Closed reduction using cap splints stabilised with circummandibular wiring is the preferred conservative treatment method (6). It prevents damage to developing tooth buds and does not interfere with condylar growth. However, it has limitations and is suitable for undisplaced or slightly displaced anterior mandibular fractures only. Highly displaced or complex fractures of the mandibular symphysis require ORIF (8). During ORIF, care should be taken to minimise damage to tooth roots, developing tooth buds, or dental follicles by fixing screws along the lower border of the mandible 10(9). The use of minimally traumatic surgical techniques and careful fixation of miniplates at the lower border of the mandible is crucial to prevent damage to permanent tooth buds.
Restoring the continuity of a fractured bone is essential for achieving immediate function and normal bone development (10). Studies have shown that ORIF using monocortical miniplates and screws can effectively treat paediatric mandibular fractures with minimal complications (11). Examples include the use of a 4-hole 1.2 mm titanium miniplate for ORIF of a parasymphyseal fracture in a 13-month-old patient, resulting in satisfactory mouth opening and occlusion after a ten-month follow-up (12). Another case involved the surgical treatment of a mandibular symphysis fracture using ORIF with a 1.5 mm titanium plate, with the patient demonstrating no restriction in mandibular movements or limitations in mouth opening during follow-up (13).
In the present patient, the fractured bony fragments were significantly displaced, and there was a severe derangement of occlusion with an anterior open bite. Closed reduction with a cap splint and circummandibular wiring would not have provided enough stability and rigidity for proper fracture reduction. This approach could have resulted in malunion or contour deformities. Therefore, ORIF were planned and performed under general anaesthesia. During the ORIF procedure for paediatric mandibular fractures, there is always a risk of damaging the permanent tooth buds. To minimise this risk, miniplates were fixed very close to the lower border of the mandible, effectively protecting the tooth buds. At the one-year follow-up, complete clinical and radiological bone healing was observed. The occlusion was satisfactory, and there was no limitation in mouth opening. The eruption of permanent teeth occurred normally, without any complications or delays associated with the eruption pattern.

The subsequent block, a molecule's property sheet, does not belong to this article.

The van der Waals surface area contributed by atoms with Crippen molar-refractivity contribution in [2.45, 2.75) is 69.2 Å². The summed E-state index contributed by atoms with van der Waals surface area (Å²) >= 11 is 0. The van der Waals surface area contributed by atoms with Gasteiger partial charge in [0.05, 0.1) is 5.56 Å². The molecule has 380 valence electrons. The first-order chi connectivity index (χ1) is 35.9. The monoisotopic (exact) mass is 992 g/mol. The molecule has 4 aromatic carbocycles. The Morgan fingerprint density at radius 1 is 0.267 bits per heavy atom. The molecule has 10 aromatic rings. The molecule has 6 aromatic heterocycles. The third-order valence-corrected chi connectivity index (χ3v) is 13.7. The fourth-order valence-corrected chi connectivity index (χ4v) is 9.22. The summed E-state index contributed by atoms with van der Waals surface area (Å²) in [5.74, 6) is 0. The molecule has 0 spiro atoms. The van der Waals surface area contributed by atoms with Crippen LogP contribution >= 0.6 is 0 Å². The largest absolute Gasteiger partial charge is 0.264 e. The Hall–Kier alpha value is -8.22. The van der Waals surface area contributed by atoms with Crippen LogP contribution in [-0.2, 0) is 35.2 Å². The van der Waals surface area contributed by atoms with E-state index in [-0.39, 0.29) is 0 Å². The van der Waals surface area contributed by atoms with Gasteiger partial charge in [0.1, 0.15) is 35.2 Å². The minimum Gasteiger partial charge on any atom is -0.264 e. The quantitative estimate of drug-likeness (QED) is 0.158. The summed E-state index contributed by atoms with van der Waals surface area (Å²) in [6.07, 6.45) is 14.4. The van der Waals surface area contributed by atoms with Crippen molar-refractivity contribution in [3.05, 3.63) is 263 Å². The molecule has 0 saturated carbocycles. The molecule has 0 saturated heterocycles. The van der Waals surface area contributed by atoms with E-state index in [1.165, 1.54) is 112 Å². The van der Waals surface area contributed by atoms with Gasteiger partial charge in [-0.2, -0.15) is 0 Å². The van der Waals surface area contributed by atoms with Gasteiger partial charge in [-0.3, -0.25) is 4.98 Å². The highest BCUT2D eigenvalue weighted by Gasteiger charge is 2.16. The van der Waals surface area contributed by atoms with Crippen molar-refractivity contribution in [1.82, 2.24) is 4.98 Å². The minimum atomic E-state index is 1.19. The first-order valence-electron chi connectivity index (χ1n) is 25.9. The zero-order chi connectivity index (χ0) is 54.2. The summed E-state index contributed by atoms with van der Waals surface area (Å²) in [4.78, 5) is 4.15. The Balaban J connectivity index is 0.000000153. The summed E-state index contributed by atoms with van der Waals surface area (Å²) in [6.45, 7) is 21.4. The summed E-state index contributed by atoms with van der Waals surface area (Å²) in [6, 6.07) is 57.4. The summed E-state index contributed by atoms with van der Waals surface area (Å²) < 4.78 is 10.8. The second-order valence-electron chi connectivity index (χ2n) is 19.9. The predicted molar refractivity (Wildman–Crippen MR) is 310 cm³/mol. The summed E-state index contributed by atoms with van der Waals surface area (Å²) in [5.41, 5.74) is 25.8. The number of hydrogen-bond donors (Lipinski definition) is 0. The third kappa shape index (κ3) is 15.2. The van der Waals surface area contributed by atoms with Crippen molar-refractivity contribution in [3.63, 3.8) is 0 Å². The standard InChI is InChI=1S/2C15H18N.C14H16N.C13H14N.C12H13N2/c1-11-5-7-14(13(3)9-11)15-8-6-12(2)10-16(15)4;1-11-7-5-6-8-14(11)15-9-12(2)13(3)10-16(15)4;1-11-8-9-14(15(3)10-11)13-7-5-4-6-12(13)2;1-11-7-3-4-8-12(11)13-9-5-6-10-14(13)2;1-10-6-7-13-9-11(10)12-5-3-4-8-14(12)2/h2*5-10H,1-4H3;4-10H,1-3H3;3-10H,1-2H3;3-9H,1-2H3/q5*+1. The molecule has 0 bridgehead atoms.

In the conservative treatment of highly displaced fractures, inadequate reduction can lead to malunion and contour deformities. Paediatric mandibular fractures can be effectively treated by ORIF using monocortical miniplates and screws, resulting in optimal outcomes with very few or no complications. All factors that can affect treatment outcomes should be assessed, and the most effective treatment plan should be formulated and executed to ensure the patient's well-being with minimal complications.
Date of Submission: Aug 19, 2023
Date of Peer Review: Oct 16, 2023
Date of Acceptance: Oct 26, 2023
Date of Publishing: Nov 01, 2023
• Financial or Other Competing Interests: None
• Was informed consent obtained from the subjects involved in the study? Yes
• For any images presented appropriate consent has been obtained from the subjects. Yes